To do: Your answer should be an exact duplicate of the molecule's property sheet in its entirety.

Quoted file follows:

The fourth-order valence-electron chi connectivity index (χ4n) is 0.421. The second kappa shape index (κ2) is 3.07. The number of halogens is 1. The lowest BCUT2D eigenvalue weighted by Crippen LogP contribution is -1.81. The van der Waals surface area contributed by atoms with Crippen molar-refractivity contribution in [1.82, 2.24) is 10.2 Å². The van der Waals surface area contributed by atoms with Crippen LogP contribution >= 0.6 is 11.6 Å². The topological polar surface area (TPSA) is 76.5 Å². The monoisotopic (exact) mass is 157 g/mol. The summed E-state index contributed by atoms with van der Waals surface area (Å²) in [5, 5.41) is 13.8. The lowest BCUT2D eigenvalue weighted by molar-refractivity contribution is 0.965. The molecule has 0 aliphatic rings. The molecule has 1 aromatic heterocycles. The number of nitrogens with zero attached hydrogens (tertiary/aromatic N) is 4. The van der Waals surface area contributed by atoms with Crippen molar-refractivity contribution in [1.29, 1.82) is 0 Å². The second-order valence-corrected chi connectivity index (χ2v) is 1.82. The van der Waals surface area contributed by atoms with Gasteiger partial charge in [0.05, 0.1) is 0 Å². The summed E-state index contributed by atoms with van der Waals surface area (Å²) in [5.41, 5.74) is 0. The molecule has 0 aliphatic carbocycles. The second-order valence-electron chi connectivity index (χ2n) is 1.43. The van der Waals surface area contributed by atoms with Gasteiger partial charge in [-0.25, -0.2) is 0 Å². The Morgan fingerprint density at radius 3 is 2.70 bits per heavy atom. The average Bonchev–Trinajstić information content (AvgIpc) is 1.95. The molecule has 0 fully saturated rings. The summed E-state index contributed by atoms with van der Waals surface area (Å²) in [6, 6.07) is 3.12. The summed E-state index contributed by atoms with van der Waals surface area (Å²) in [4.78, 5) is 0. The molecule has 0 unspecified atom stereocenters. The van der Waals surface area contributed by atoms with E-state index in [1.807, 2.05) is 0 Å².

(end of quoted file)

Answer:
The fourth-order valence-electron chi connectivity index (χ4n) is 0.421. The second kappa shape index (κ2) is 3.07. The number of halogens is 1. The lowest BCUT2D eigenvalue weighted by Crippen LogP contribution is -1.81. The van der Waals surface area contributed by atoms with Crippen molar-refractivity contribution in [1.82, 2.24) is 10.2 Å². The van der Waals surface area contributed by atoms with Crippen LogP contribution >= 0.6 is 11.6 Å². The topological polar surface area (TPSA) is 76.5 Å². The monoisotopic (exact) mass is 157 g/mol. The summed E-state index contributed by atoms with van der Waals surface area (Å²) in [5, 5.41) is 13.8. The lowest BCUT2D eigenvalue weighted by molar-refractivity contribution is 0.965. The molecule has 0 aliphatic rings. The molecule has 1 aromatic heterocycles. The number of nitrogens with zero attached hydrogens (tertiary/aromatic N) is 4. The van der Waals surface area contributed by atoms with Crippen molar-refractivity contribution in [1.29, 1.82) is 0 Å². The second-order valence-corrected chi connectivity index (χ2v) is 1.82. The van der Waals surface area contributed by atoms with Gasteiger partial charge in [0.05, 0.1) is 0 Å². The summed E-state index contributed by atoms with van der Waals surface area (Å²) in [5.41, 5.74) is 0. The molecule has 0 aliphatic carbocycles. The second-order valence-electron chi connectivity index (χ2n) is 1.43. The van der Waals surface area contributed by atoms with Gasteiger partial charge in [-0.25, -0.2) is 0 Å². The Morgan fingerprint density at radius 3 is 2.70 bits per heavy atom. The average Bonchev–Trinajstić information content (AvgIpc) is 1.95. The molecule has 0 fully saturated rings. The summed E-state index contributed by atoms with van der Waals surface area (Å²) in [6, 6.07) is 3.12. The summed E-state index contributed by atoms with van der Waals surface area (Å²) in [4.78, 5) is 0. The molecule has 0 unspecified atom stereocenters. The van der Waals surface area contributed by atoms with E-state index in [1.807, 2.05) is 0 Å².